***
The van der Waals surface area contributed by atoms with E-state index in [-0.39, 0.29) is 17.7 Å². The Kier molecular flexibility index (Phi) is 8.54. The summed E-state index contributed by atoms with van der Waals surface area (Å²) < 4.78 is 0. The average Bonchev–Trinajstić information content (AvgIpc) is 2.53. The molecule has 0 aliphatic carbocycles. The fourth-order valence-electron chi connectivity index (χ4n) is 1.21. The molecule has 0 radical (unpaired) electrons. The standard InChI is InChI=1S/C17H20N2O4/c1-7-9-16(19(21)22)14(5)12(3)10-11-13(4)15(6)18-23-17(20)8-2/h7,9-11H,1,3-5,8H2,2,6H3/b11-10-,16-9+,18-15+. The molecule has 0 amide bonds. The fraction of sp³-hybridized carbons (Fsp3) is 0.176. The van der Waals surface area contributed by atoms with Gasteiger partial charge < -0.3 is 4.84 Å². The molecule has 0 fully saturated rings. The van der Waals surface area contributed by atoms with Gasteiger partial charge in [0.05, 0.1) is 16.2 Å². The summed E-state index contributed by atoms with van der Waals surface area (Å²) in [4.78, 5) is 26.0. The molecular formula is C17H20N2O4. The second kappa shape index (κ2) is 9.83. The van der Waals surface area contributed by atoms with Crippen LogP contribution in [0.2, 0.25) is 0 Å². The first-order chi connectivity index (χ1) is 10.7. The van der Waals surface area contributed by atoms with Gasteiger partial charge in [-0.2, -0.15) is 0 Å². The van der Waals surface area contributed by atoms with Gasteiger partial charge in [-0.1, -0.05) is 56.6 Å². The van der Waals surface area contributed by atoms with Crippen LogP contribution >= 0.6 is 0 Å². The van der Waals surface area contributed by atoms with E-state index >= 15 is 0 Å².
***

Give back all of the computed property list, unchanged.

The van der Waals surface area contributed by atoms with E-state index in [-0.39, 0.29) is 17.7 Å². The Kier molecular flexibility index (Phi) is 8.54. The summed E-state index contributed by atoms with van der Waals surface area (Å²) < 4.78 is 0. The average Bonchev–Trinajstić information content (AvgIpc) is 2.53. The molecule has 0 aliphatic carbocycles. The fourth-order valence-electron chi connectivity index (χ4n) is 1.21. The molecule has 0 radical (unpaired) electrons. The standard InChI is InChI=1S/C17H20N2O4/c1-7-9-16(19(21)22)14(5)12(3)10-11-13(4)15(6)18-23-17(20)8-2/h7,9-11H,1,3-5,8H2,2,6H3/b11-10-,16-9+,18-15+. The molecule has 0 amide bonds. The fraction of sp³-hybridized carbons (Fsp3) is 0.176. The van der Waals surface area contributed by atoms with Gasteiger partial charge < -0.3 is 4.84 Å². The molecule has 0 fully saturated rings. The van der Waals surface area contributed by atoms with Gasteiger partial charge in [0.05, 0.1) is 16.2 Å². The summed E-state index contributed by atoms with van der Waals surface area (Å²) in [4.78, 5) is 26.0. The molecular formula is C17H20N2O4. The second kappa shape index (κ2) is 9.83. The van der Waals surface area contributed by atoms with Crippen LogP contribution in [0.2, 0.25) is 0 Å². The first-order chi connectivity index (χ1) is 10.7. The van der Waals surface area contributed by atoms with Gasteiger partial charge in [-0.2, -0.15) is 0 Å². The van der Waals surface area contributed by atoms with Gasteiger partial charge in [-0.1, -0.05) is 56.6 Å². The van der Waals surface area contributed by atoms with Crippen LogP contribution >= 0.6 is 0 Å². The van der Waals surface area contributed by atoms with E-state index >= 15 is 0 Å².